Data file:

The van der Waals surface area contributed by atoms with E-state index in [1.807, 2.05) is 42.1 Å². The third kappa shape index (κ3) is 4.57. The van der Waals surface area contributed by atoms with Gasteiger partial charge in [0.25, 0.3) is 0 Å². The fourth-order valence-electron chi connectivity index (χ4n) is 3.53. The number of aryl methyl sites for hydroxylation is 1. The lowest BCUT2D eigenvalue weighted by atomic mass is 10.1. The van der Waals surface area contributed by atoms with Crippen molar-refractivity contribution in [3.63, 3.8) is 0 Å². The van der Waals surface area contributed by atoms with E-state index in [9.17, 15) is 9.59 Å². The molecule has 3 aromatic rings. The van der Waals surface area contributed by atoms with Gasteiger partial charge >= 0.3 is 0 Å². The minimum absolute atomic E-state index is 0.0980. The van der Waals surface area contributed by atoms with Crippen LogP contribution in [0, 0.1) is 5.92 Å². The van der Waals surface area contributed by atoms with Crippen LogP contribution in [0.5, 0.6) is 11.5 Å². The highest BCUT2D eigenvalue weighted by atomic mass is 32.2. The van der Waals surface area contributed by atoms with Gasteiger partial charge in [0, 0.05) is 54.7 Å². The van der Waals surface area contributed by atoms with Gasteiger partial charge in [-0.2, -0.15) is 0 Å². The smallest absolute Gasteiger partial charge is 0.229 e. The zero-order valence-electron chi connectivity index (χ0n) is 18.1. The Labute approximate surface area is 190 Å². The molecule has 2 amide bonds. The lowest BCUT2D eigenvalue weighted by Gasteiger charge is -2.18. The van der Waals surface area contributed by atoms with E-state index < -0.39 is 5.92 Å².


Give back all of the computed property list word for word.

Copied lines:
The van der Waals surface area contributed by atoms with E-state index in [1.807, 2.05) is 42.1 Å². The third kappa shape index (κ3) is 4.57. The van der Waals surface area contributed by atoms with Gasteiger partial charge in [0.25, 0.3) is 0 Å². The fourth-order valence-electron chi connectivity index (χ4n) is 3.53. The number of aryl methyl sites for hydroxylation is 1. The lowest BCUT2D eigenvalue weighted by atomic mass is 10.1. The van der Waals surface area contributed by atoms with Crippen molar-refractivity contribution in [3.63, 3.8) is 0 Å². The van der Waals surface area contributed by atoms with E-state index in [9.17, 15) is 9.59 Å². The molecule has 3 aromatic rings. The van der Waals surface area contributed by atoms with Gasteiger partial charge >= 0.3 is 0 Å². The minimum absolute atomic E-state index is 0.0980. The van der Waals surface area contributed by atoms with Crippen LogP contribution in [0, 0.1) is 5.92 Å². The van der Waals surface area contributed by atoms with Crippen LogP contribution in [0.5, 0.6) is 11.5 Å². The highest BCUT2D eigenvalue weighted by atomic mass is 32.2. The van der Waals surface area contributed by atoms with Gasteiger partial charge in [0, 0.05) is 54.7 Å². The van der Waals surface area contributed by atoms with Gasteiger partial charge in [-0.2, -0.15) is 0 Å². The smallest absolute Gasteiger partial charge is 0.229 e. The zero-order valence-electron chi connectivity index (χ0n) is 18.1. The Labute approximate surface area is 190 Å². The molecule has 2 amide bonds. The lowest BCUT2D eigenvalue weighted by Gasteiger charge is -2.18. The van der Waals surface area contributed by atoms with E-state index < -0.39 is 5.92 Å².